Science Bulletins, Essay
Water bodies on our planet form a network, which aquatic species migrate over evolutionary time as needed or by accident. Find out how Homo sapiens have dramatically changed and accelerated this process.
Meet a deep-sea ecologist at the Monterey Bay Aquarium Research Institute who has pioneered the use of submersible robots to study jellyfish and other gelatinous invertebrates in their native deep-sea environment.
Only in recent years have marine biologists come to grasp the astonishing abundance of gelatinous animals in the world's waters. Discover how that knowledge is helping them better understand how ocean food webs work.
To truly understand the deep sea, scientists need to turn off the lights on their submersible vehicles. Then they can see the ghostly blue flickers of bioluminescence produced by virtually every organism of the deep.
Meet "Big Red," a new species of jellyfish that is bulbous, dusky red, and huge, nearly one meter (about three feet) in diameter, with several fleshy arms instead of tentacles, like a balloon with greedy fingers.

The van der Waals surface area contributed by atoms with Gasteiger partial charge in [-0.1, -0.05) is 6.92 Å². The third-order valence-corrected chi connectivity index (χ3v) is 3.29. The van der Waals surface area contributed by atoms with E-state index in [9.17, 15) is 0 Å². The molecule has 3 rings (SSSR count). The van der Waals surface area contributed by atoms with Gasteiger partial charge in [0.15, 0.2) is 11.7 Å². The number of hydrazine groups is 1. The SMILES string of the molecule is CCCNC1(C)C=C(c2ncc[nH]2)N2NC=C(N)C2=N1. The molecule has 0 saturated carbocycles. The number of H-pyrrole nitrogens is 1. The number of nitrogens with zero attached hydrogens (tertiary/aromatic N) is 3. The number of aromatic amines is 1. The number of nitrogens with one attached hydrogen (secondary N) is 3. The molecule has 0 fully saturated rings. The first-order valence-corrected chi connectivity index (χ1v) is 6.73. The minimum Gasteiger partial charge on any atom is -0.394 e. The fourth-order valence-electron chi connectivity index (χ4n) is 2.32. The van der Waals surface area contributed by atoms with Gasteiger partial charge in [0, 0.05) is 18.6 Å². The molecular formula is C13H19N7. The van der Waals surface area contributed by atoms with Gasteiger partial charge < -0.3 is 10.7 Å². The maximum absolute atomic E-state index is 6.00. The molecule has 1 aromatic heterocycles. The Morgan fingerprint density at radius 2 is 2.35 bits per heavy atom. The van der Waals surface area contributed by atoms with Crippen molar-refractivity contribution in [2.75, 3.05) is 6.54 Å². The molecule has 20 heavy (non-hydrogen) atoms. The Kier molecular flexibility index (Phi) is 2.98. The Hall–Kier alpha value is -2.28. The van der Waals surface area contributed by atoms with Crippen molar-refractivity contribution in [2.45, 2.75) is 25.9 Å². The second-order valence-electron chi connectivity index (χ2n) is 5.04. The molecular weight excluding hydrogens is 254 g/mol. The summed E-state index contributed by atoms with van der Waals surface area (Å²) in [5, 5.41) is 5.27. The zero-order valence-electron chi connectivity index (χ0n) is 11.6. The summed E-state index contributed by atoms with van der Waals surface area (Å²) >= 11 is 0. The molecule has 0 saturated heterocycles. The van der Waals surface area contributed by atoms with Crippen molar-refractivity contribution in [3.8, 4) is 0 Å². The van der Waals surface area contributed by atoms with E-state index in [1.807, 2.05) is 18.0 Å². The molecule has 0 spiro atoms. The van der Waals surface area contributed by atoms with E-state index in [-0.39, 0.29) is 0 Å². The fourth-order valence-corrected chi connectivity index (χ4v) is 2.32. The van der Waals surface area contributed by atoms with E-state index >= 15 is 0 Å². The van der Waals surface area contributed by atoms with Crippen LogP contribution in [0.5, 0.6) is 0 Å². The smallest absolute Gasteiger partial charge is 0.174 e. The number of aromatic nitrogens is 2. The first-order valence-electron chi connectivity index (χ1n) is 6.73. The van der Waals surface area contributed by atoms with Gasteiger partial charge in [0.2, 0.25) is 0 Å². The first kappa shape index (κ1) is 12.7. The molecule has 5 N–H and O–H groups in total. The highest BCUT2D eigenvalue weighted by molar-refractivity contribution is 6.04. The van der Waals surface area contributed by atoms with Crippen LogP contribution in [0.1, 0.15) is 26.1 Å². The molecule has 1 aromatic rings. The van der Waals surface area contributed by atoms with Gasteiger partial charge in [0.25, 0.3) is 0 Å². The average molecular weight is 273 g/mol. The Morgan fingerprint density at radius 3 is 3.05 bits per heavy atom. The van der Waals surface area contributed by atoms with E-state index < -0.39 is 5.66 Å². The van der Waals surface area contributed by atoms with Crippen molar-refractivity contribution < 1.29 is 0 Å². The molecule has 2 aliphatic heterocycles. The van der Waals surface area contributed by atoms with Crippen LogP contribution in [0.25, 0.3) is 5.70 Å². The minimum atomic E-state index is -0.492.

Long ago, people studied jellies by peering over the side of a boat and drawing the creatures as they bobbed nearby. See how much has changed since the 1800s.
The ring-tailed lemurs that romp around the research camp at the Beza Mahafaly Special Reserve in southwest Madagascar spend plenty of time behaving badly. The same isn't true for their counterparts in the wild.
Two teams working independently in 1998 came to the same conclusion: An invisible force, one that seems to act opposite gravity, is separating the matter in space at an increasing pace. Find out more about their “jaw-dropping” discovery.
If LIGO regularly registers gravitational waves, it will more than vindicate Einstein. The observatory may help answer pressing questions about the cosmos’s biggest mysteries, among them black holes, dark matter, and the Big Bang.
Anything with an accelerating mass has a gravitational effect — an atomic bomb, a spinning aircraft carrier, even you. Learn more about these ripples in space and how LIGO is designed to capture the biggest gravitational waves.